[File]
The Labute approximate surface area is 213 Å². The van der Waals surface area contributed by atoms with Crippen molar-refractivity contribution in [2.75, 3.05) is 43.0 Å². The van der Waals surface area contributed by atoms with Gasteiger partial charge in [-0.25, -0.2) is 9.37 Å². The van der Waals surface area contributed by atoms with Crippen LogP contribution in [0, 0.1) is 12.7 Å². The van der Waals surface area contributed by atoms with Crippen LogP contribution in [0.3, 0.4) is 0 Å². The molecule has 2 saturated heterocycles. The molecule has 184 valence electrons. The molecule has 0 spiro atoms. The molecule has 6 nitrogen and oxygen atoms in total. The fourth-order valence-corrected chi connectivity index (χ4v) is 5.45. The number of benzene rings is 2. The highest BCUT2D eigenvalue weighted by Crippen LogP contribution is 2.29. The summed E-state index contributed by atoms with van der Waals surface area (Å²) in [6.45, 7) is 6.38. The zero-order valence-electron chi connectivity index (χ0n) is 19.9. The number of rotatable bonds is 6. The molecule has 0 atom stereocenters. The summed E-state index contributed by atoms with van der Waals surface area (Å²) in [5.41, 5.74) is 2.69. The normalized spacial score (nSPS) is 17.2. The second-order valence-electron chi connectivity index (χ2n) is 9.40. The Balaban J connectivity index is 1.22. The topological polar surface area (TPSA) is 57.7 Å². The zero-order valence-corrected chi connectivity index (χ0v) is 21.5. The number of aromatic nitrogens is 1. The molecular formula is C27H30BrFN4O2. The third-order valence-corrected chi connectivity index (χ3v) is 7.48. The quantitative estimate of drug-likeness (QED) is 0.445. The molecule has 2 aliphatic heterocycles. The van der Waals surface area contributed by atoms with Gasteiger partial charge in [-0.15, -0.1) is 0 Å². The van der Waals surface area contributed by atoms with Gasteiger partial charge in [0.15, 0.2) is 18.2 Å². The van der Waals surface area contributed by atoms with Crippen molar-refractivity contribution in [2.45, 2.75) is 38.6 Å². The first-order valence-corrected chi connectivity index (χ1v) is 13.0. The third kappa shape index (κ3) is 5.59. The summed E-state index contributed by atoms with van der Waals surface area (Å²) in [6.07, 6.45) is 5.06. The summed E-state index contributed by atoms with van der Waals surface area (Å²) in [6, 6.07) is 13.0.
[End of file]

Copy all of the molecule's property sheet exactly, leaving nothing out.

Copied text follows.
The Labute approximate surface area is 213 Å². The van der Waals surface area contributed by atoms with Crippen molar-refractivity contribution in [2.75, 3.05) is 43.0 Å². The van der Waals surface area contributed by atoms with Gasteiger partial charge in [-0.25, -0.2) is 9.37 Å². The van der Waals surface area contributed by atoms with Crippen LogP contribution in [0, 0.1) is 12.7 Å². The van der Waals surface area contributed by atoms with Crippen LogP contribution in [0.3, 0.4) is 0 Å². The molecule has 2 saturated heterocycles. The molecule has 184 valence electrons. The molecule has 0 spiro atoms. The molecule has 6 nitrogen and oxygen atoms in total. The fourth-order valence-corrected chi connectivity index (χ4v) is 5.45. The number of benzene rings is 2. The highest BCUT2D eigenvalue weighted by Crippen LogP contribution is 2.29. The summed E-state index contributed by atoms with van der Waals surface area (Å²) in [6.45, 7) is 6.38. The zero-order valence-electron chi connectivity index (χ0n) is 19.9. The number of rotatable bonds is 6. The molecule has 0 atom stereocenters. The summed E-state index contributed by atoms with van der Waals surface area (Å²) in [5.41, 5.74) is 2.69. The normalized spacial score (nSPS) is 17.2. The second-order valence-electron chi connectivity index (χ2n) is 9.40. The Balaban J connectivity index is 1.22. The topological polar surface area (TPSA) is 57.7 Å². The zero-order valence-corrected chi connectivity index (χ0v) is 21.5. The number of aromatic nitrogens is 1. The molecular formula is C27H30BrFN4O2. The third-order valence-corrected chi connectivity index (χ3v) is 7.48. The quantitative estimate of drug-likeness (QED) is 0.445. The molecule has 2 aliphatic heterocycles. The van der Waals surface area contributed by atoms with Gasteiger partial charge in [-0.15, -0.1) is 0 Å². The van der Waals surface area contributed by atoms with Gasteiger partial charge in [0.15, 0.2) is 18.2 Å². The van der Waals surface area contributed by atoms with Crippen molar-refractivity contribution in [2.45, 2.75) is 38.6 Å². The first-order valence-corrected chi connectivity index (χ1v) is 13.0. The third kappa shape index (κ3) is 5.59. The summed E-state index contributed by atoms with van der Waals surface area (Å²) in [6.07, 6.45) is 5.06. The summed E-state index contributed by atoms with van der Waals surface area (Å²) in [6, 6.07) is 13.0.